Day: July 15, 2020

THE BASICS OF BUSINESS FORECASTING

Forecasting is always a great idea for small business owners. Unfortunately, many business owners neglect to do their business forecasting entirely.  Alternatively you may have been diligently forecasting each month and stopped once you found that reality turned out quite differently to your best laid plans.

However, your business will doubtless thrive by harnessing the power of regular forecasting to make better decisions. Just be sure that you properly understand what business forecasting is and what it can do for you.  Think of it as your company’s GPS. You have to know where you’re going before you start your journey. Poor forecasting is like taking a trip blindfolded.

Regular forecasting tells you how much money is coming in, what your outgoing expenses are and when you’re likely to be bringing in profit. A financial forecast for your business gives you the time to respond to issues before they become a worry. On top of this, tracking your finances over an extended period of time will help you understand the big financial picture. This will help you when it comes to revenue and increasing your profits.

It’s important that you as a small business owner feel confident in your ability to forecast your cash flow, expenses and profits. As the small business landscape changes rapidly in response to easing restrictions and changing government legislation, you will have to be especially meticulous with your business forecasting. Being on top of your finances may be the difference between your business sinking or surviving these turbulent times. If you have a clear picture of where you are going and how you will get there you will be able to take advantage of the potential that these uncertain times hold. Keep on reading for 4 great tips to get on top of your business forecasting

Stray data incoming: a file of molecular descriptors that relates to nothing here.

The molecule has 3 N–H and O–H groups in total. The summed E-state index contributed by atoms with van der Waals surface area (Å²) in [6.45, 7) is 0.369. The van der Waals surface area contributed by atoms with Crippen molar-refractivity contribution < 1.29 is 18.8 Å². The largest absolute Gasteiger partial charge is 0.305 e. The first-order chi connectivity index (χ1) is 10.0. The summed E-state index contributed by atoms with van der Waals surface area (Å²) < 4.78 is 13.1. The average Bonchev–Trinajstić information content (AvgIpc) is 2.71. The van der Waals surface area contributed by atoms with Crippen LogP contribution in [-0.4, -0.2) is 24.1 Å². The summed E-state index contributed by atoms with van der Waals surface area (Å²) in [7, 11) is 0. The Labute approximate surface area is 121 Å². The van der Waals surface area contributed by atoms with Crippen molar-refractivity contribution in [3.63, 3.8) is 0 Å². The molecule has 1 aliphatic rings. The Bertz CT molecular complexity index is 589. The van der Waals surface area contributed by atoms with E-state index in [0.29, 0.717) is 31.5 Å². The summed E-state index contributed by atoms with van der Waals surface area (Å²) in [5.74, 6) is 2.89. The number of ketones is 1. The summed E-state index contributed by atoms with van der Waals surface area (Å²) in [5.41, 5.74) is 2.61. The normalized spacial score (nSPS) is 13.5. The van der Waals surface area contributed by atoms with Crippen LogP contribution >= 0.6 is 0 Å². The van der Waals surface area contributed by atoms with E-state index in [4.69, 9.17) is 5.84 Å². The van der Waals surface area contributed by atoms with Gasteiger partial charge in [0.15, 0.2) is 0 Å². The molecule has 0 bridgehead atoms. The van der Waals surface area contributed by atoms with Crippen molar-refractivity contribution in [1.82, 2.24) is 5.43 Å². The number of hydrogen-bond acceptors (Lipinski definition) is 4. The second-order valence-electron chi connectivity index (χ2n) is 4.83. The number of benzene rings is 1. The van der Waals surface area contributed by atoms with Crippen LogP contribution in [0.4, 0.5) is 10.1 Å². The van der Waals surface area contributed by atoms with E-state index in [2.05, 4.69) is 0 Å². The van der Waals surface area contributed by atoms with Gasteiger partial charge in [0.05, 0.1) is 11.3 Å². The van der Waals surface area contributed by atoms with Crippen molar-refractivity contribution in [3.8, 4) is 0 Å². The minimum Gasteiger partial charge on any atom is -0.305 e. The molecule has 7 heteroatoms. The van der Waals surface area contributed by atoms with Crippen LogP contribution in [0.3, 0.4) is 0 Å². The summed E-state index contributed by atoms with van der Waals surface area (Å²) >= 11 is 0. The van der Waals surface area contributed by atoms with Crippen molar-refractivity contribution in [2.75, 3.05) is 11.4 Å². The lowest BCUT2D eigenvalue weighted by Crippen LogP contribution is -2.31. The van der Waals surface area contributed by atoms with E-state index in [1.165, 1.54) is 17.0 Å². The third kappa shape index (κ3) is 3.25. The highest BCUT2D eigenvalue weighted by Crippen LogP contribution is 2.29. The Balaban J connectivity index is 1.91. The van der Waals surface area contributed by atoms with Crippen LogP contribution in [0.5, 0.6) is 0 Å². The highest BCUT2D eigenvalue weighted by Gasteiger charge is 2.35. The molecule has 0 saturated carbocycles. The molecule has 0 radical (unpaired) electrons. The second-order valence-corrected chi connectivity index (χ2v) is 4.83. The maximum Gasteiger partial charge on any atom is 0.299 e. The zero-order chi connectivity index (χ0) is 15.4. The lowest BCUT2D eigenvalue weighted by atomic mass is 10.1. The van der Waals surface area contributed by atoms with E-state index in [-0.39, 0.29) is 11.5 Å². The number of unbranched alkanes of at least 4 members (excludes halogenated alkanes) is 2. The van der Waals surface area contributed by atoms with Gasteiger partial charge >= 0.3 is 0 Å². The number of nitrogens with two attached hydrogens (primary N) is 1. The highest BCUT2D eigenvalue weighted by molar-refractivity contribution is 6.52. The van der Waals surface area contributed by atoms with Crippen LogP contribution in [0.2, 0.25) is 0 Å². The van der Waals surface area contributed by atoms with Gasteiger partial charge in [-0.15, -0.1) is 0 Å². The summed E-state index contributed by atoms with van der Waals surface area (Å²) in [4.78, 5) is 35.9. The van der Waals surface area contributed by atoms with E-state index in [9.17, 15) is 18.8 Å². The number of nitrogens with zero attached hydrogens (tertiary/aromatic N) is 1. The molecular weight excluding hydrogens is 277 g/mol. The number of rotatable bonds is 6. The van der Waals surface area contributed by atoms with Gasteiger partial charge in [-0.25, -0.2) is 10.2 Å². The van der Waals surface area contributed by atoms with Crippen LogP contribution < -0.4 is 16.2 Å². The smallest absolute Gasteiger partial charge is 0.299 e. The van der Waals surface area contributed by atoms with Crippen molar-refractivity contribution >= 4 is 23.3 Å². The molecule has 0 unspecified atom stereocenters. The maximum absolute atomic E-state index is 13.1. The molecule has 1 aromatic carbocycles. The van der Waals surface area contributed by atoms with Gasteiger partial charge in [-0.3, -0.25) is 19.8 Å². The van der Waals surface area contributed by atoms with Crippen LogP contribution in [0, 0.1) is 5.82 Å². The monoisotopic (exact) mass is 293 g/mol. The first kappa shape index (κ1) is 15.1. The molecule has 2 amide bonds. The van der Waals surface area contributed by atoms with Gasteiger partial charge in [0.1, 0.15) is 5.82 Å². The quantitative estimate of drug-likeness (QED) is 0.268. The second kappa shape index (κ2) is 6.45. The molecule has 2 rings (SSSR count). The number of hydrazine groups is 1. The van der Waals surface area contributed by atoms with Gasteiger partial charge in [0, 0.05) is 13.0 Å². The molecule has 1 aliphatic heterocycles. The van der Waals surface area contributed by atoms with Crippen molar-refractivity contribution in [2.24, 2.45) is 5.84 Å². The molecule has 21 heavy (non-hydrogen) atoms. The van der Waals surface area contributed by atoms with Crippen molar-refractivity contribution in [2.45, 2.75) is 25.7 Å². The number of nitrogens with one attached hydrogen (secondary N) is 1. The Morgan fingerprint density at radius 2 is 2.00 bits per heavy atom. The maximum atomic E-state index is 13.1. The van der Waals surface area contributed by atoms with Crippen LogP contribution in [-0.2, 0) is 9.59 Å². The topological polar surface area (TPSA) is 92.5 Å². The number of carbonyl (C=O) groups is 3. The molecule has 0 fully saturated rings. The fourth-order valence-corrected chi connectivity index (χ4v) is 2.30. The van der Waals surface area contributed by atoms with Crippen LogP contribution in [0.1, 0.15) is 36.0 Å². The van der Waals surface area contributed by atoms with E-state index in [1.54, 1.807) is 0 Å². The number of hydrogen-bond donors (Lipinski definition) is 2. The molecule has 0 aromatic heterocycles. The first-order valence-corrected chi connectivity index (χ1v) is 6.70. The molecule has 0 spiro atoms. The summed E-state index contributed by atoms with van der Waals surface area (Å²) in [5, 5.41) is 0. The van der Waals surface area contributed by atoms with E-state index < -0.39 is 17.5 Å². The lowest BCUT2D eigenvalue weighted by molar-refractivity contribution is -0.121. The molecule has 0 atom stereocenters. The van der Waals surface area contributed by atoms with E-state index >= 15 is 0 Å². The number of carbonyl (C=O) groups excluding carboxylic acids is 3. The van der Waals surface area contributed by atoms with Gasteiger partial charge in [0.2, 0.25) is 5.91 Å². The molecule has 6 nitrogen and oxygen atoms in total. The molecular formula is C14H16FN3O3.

1. Stick to the important figures

Most NZ small businesses would do well to focus on these key lines in a financial forecast.

  • Sales
  • Purchases
  • People costs (wages, subcontractors, drawings etc)
  • Rent / Home office
  • Travel / Motor vehicle
  • Marketing
  • Interest / loan repayments
  • Capital purchases (assets)

Your business insurance is also an important point to consider when doing your business forecasting. The right balance of fixed costs and cover can make a huge difference over the long run. Fortunately, you can compare business insurance packages online with BizCover New Zealand. They provide multiple quotes from leading NZ insurers with no hassle, no paperwork, and no delay. You should always take your business insurance cover into consideration when making a business forecast.

2. Understand why you are forecasting?

Are you forecasting so that you can look at your figures each month and make decisions for the upcoming month? Maybe you’re forecasting to come up with quarterly numbers to show your stakeholders. Alternatively you might have done a business forecast to apply for a bank loan. Your reason for coming up with a business forecast will dictate how much detail you need to go into.

3. Know your ‘who’ and ‘how’

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